Laboratory characterization of #2Q-ROK sand
A series of laboratory tests were performed in a sand commercially known as #2Q-ROK to determine its response to loading. #2Q-ROK is a poorly-graded, clean silica sand composed of 99% of quartz (SiO2). Its specific gravity is 2.65 and its maximum and minimum void ratios are 1.03 and 0.7, respectively. In the absence of crushing, the #2Q-ROK sand direct shear critical-state friction angle is 32.8° and the ring shear critical-state friction angle is 29.6°. One-dimensional compression tests were performed on samples compressed to a normal stress of 24,851.36kPa for time periods ranging from 4 hours to 11 days. The maximum increment in relative breakage was 0.02. Time effects did not play a significant role in particle crushing of #2Q-ROK sand. The evolution of strength, particle gradation and morphology parameters with crushing were investigated by performing ring shear tests. The results of the ring shear tests showed that particle crushing increases significantly with shear displacement. Samples compressed to a normal stress of 300kPa and sheared for displacements ranging from 0.5m to 11.3m showed a maximum increase in relative breakage of 0.41. As crushing increased, the particle gradation of #2Q-ROK evolved from a poorly-graded sand to a more well-graded sand. Samples tested in the ring shear apparatus presented cycles of stress and vertical deformation, which indicated the occurrence of particle crushing. Each of these cycles started with a stage of contraction followed by a stage of dilation and a final stage of vertical displacement stabilization. As a result of the shear stress cycles observed with crushing, the mobilized friction angle of #2Q-ROK sand oscillated between 31° and 33°. Ring shear tests performed on samples compressed to normal stresses ranging from 50kPa to 100kPa and sheared to displacements ranging from 20m to 30m indicated that the friction angle increased by approximately 3° at large shear displacements. The fluctuation of friction angle that initially ranged from 31° to 33° started to increase at approximately 7m and 10m for the samples compressed to 100kPa and 50kPa, respectively. At the end of these tests the mobilized friction angle ranged from 33° to 36°. Ring shear tests also showed that particle crushing developed only in a shear zone whose thickness ranged from 4.4mm to 4.7mm (6.5 to 6.9 times the D50 of the original material). Considering a shear band thickness of 4.55mm, critical state was reached for the first time at a shear strain of 1648 % (75mm of shear displacement). As the gradation of #2Q-ROK sand evolved with shear displacement, its maximum and minimum void ratios decreased to 0.72 and 0.36, respectively (shear displacement of 11.3m). Sieve analyses combined with particle morphology analyses indicated that larger particles were likely to be crushed by shearing-off of their asperities, whereas small particles, by particle splitting.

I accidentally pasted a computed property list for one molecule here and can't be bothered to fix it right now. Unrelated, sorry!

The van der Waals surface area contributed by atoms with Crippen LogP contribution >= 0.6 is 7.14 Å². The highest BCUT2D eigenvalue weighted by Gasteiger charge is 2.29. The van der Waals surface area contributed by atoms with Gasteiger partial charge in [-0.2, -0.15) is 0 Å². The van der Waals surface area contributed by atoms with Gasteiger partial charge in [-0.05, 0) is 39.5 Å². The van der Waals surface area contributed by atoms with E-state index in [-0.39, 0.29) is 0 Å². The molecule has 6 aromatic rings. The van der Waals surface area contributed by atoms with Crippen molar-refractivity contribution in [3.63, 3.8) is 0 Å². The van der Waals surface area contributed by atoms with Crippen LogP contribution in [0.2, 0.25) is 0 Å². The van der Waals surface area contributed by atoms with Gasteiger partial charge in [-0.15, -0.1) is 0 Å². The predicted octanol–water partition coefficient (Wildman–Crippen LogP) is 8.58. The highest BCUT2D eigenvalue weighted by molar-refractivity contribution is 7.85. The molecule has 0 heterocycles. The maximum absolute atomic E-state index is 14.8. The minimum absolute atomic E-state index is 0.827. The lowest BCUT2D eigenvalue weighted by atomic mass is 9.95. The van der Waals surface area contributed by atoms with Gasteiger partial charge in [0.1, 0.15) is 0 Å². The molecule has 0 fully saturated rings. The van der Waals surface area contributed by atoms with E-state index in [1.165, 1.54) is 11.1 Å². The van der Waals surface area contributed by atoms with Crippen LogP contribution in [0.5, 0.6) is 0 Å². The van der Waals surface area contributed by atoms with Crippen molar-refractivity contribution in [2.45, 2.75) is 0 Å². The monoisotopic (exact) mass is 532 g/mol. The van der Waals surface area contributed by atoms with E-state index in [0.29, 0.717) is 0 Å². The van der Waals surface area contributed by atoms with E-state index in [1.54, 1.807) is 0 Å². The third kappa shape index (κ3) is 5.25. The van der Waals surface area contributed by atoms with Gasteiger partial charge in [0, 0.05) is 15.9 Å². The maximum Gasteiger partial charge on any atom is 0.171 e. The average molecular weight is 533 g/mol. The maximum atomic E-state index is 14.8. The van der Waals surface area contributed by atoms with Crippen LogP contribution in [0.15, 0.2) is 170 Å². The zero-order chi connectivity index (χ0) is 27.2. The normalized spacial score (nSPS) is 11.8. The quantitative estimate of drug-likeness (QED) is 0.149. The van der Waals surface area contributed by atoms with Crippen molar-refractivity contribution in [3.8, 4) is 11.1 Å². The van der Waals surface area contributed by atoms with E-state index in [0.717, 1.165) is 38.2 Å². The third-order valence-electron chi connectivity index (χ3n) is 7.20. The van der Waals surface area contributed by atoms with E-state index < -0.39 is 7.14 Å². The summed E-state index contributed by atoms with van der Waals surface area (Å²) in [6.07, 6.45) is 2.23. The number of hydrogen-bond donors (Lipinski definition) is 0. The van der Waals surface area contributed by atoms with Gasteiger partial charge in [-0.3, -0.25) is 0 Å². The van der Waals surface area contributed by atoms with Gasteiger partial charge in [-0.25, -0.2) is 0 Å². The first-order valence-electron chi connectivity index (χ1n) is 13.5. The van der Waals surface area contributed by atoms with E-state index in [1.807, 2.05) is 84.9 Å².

Prezzi, Purdue University.
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